Size does matter: the relationship between perceived immigrant group size and attitudes towards foreign nationals

SOURCE: Southern African Journal of Demography
OUTPUT TYPE: Journal Article
PUBLICATION YEAR: 2020
TITLE AUTHOR(S): S.Gordon, B.Roberts, J.Struwig, N.Mchunu, S.Mtyingizane, T.Zondi
KEYWORDS: GROUP BEHAVIOUR, GROUPS, IMMIGRANTS, PUBLIC OPINION, XENOPHOBIA, XENOPHOBIC VIOLENCE
DEPARTMENT: Developmental, Capable and Ethical State (DCES)
Print: HSRC Library: shelf number 11499
HANDLE: 20.500.11910/15413

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Abstract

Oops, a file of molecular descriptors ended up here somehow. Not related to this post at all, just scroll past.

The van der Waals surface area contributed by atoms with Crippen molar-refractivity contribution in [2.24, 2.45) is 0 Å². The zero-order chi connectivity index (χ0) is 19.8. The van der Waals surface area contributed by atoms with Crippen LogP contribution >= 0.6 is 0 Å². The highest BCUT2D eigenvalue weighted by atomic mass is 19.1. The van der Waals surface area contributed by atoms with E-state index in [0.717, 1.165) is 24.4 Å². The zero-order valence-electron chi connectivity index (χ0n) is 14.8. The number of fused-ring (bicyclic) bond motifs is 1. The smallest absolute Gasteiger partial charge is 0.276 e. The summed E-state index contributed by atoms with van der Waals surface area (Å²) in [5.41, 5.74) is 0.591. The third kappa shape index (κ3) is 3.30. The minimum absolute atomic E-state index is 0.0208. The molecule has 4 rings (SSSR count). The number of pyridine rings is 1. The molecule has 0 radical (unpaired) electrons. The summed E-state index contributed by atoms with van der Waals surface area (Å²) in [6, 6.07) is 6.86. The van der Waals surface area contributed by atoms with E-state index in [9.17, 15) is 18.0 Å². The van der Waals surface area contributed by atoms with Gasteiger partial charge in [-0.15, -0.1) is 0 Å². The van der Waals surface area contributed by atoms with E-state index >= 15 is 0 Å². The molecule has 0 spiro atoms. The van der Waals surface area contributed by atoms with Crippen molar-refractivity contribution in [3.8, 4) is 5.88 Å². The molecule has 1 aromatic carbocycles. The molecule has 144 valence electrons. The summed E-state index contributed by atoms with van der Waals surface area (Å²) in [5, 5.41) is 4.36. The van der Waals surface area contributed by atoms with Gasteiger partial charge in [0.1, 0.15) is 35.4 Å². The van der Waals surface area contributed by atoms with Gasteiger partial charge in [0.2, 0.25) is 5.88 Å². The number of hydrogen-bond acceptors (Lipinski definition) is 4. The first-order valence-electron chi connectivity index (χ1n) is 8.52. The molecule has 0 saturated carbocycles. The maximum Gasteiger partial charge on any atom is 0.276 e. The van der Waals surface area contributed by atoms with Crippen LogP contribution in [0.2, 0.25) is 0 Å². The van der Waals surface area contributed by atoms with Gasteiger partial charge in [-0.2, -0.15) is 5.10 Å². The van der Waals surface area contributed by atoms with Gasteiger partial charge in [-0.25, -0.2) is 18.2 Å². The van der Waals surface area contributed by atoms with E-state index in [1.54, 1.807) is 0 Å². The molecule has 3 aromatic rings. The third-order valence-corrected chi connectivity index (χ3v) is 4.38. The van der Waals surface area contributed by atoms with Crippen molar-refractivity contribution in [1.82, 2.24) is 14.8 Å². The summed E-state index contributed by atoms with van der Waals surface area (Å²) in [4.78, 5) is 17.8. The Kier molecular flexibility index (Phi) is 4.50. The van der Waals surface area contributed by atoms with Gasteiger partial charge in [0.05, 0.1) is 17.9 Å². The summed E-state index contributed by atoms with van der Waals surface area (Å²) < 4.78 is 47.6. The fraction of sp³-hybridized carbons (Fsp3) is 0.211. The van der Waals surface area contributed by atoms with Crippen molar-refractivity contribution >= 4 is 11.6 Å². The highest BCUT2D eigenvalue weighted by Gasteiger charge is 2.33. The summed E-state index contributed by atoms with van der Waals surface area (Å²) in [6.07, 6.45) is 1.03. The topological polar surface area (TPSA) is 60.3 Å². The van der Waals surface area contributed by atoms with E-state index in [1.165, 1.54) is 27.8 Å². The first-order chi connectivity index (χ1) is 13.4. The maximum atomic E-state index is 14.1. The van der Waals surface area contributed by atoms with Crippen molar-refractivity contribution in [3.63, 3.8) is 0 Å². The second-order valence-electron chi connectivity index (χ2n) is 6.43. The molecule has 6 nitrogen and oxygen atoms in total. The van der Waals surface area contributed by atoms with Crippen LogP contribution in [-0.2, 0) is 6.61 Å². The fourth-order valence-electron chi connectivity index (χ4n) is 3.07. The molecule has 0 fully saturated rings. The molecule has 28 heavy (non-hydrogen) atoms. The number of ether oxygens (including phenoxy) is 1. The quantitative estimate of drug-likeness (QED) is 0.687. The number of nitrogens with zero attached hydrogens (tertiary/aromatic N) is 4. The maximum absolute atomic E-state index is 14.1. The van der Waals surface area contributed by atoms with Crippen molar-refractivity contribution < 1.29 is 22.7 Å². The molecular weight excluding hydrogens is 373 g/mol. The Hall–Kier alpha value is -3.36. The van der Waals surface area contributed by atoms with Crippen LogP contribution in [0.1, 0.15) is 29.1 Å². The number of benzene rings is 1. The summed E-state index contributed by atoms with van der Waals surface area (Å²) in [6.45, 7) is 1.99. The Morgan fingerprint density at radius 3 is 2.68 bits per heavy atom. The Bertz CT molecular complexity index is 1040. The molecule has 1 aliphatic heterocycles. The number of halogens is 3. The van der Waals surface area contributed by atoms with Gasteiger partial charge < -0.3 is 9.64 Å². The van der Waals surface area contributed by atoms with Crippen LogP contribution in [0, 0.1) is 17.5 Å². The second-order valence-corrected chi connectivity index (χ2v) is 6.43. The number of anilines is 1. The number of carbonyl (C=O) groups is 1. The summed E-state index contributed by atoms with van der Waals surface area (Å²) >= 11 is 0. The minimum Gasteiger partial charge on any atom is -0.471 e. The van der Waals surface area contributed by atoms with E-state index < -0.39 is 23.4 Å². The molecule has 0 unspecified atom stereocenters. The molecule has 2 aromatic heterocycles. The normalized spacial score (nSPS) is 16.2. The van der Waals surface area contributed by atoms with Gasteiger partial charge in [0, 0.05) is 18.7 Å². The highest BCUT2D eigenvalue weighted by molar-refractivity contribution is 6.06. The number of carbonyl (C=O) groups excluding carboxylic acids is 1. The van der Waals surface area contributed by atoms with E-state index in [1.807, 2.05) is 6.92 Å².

Over the last two decades, there has been a considerable influx of foreign nationals into South Africa. Some scholars and politicians have linked the growing number of foreign nationals to negative attitudes towards immigrants. Anti-immigrant sentiment represents a major problem in South Africa, undermining social cohesion and exacerbating tensions with neighbouring countries. At this stage, an essential question that must be asked is - how many international migrants does the public think that there are. Responding to this question provokes an even more important one, namely how do public beliefs about the size of the international migrant population influence attitudes towards foreign nationals? This article examines lay beliefs about the number of international migrants in the country and how these affect anti-immigrant sentiments. This study examines the attitudes of adults (16 years and older) over the 2003-2018 period to understand how public perceptions towards foreigners have changed. Representative data from the South African Social Attitudes Survey series (N= 45 047) is used for this examination. Multivariate analysis is then undertaken to determine how beliefs about immigrant group size affect attitudes towards foreign nationals. The trend data suggest that hostility towards international migrants has not increased over the period. Most are misinformed about the number of foreign nationals living in the country. Overestimations of the international immigrant stock were found to increase the likelihood of antipathy towards foreign nationals, even after controlling for socio-economic characteristics. The findings suggest that attitudes towards international immigrants would be improved if ordinary people were more well-informed about immigration.